There are plenty of human-built wonders to see in the world, but for those looking for something amazing and unique in nature, it usually takes a little more planning and effort.
My son Josh had always been fascinated with whale sharks, the gentle filter feeders that seem more whale than shark. These beautiful spotted fish can grow to more than 30 feet in length and generally live in warmer waters. There are only a handful of places across the globe where you can swim with these gentle giants. The three “easiest” to reach are off the coast of Mexico, in the Philippines, and near Australia. I decided to surprise Josh with a trip to Mexico for his high school graduation.
Our destination was Isla Holbox, off the northern tip of Mexico’s Yucatán Peninsula. We flew from Cleveland to Cancun, rented a car, and drove more than two hours northwest, winding through endless jungle to reach the tiny coastal town of Chiquilá. There we left our car and took a ferry across to Isla Holbox, a barrier island with an authentic, throwback feel — much more of a backpacking-and-hippie vibe than high-rise Cancún.
Here, our small hotel was sparse but comfortable, and our room opened onto a patio with a hammock and the beach splayed out before us. The next morning, we woke well before sunrise to meet our tour group and receive instructions. After breakfast, we boarded a relatively tiny — and very open — boat and headed out into the Gulf of Mexico. What followed was a mind-numbing two-hour ride, the wind battering us the whole time as we seemingly steered toward oblivion, surrounded by empty ocean.
Whale sharks are gentle giant filter feeders
Eventually, we arrived at the whale sharks’ feeding grounds, made obvious on the surface by the small armada of boats like ours spaced at regular intervals. Looking over the side of the boat, we would occasionally glimpse the leviathans gliding by in the crystal-clear water.
Due to the area’s fragility as well as its importance to local tourism, the Mexican government strictly regulates entry and time spent in the area. We were each allowed in the water, one at a time, for two 15-minute swimming sessions, accompanied by a professional local guide. We weren’t allowed to touch or approach the whale sharks, but by following the guide’s directions, we were able to get into positions where the whale sharks swam past us, resulting in fantastic views.
Swimming with these graceful creatures was magical. Knowing it would be a once-in-a-lifetime experience, I talked with Josh extensively about not worrying about taking the perfect picture. Instead, he should focus on the present and really watch the action with his own eyes — saving the experience in his mind’s eye for decades to come.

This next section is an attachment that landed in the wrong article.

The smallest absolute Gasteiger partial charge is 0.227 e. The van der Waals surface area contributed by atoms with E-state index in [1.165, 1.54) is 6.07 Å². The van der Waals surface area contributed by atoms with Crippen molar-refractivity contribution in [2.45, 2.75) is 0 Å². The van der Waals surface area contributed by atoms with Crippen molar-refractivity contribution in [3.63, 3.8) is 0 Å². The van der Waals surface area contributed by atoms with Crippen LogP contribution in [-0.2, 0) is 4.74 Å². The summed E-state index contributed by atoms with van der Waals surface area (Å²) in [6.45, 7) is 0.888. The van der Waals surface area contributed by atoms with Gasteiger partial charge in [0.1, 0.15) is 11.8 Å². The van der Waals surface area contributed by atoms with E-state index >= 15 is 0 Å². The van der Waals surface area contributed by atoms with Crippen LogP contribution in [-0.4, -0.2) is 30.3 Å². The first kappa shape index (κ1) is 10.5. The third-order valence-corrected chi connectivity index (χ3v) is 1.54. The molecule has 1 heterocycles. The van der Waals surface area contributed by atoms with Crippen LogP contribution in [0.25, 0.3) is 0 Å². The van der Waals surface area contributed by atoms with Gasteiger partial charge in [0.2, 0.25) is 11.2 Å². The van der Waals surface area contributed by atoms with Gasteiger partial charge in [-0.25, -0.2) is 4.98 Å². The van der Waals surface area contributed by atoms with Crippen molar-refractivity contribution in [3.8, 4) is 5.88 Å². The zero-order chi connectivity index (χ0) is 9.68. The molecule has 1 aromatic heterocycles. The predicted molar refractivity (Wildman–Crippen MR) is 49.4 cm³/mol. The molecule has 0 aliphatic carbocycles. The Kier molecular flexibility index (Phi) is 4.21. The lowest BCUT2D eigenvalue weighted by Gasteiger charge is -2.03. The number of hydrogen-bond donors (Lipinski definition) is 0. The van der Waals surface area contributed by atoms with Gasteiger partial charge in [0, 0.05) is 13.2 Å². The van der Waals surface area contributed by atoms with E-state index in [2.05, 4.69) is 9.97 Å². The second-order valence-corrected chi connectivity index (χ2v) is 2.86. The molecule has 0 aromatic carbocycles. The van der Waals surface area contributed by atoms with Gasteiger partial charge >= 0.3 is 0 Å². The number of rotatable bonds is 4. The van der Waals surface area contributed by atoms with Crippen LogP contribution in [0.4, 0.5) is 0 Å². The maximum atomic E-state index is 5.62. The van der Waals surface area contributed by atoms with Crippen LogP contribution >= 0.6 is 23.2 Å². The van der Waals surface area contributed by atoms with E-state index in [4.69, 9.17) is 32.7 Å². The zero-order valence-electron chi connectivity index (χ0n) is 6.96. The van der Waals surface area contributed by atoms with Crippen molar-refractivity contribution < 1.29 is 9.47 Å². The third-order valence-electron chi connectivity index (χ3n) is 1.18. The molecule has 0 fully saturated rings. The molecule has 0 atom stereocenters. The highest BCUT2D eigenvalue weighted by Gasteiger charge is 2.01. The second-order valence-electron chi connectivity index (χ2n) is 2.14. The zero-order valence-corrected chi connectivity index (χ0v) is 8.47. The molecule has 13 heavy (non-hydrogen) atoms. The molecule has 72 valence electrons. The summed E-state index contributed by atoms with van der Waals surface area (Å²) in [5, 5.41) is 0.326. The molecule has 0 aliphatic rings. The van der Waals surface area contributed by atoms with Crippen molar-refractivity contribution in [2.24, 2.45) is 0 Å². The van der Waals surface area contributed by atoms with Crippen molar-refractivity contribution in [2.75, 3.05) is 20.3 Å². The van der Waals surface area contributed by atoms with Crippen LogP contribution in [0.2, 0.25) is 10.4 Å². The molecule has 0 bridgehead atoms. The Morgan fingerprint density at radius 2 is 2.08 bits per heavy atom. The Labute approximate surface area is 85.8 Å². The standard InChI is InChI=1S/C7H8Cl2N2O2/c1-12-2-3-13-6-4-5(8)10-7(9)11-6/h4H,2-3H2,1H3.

He is normally quite good about this, but he’d recently bought a new GoPro and he wasted most of his first swim fumbling with it. He got no pictures and didn’t see the whale sharks up close. I took the GoPro from him for his second and final swim, and that time, he had the experience he really wanted. I took the GoPro out on my second swim, having already achieved my moment of nirvana, and ended up getting Josh one good video clip of a whale shark swimming by.
Illumination of bioluminescent plankton
More recently, I achieved a bucket list item of mine in Puerto Rico when my husband and I took a tour of one of the island’s bioluminescent bays. Puerto Rico has several, and these natural wonders can only be found in a few other places on Earth. These World Heritage sites contain a type of dinoflagellate (think plankton) that glow when disturbed. The effect is subtle but beautiful and best viewed on moonless nights.
We booked a reputable tour company through our hotel, the La Concha, and were picked up at the front door for a two-hour drive to the northwest corner of the island. After being instructed on dos and don’ts, our group boarded two-person kayaks and rowed single file across a small bay, into a mangrove river of sorts, and eventually out into the hidden bioluminescent bay.
As we recovered from the rowing workout, the guides hooked our kayaks together and explained more about the creatures that performed this magical light show as well as sharing some of the visible constellations in the night sky. As an almost-full moon was just starting to rise, we were directed to shade ourselves from the moonlight below provided tarps and run our fingers through the water. Spooky blue eddies appeared in response to the movement of our hands, like bubbles we were making glow in the dark.
I was warned taking photos of the effect doesn’t do it justice, so instead we focused on simply being present for the experience. Our culture has accustomed us to unbelievable special effects, from the glowing forests of Pandora to the stunningly rendered planets and nebulae of Star Trek. But this small, beautiful moment with nature was uniquely moving.
This piece originally ran in Out Traveler print magazine. The Spring 2022 issue is now available on newsstands.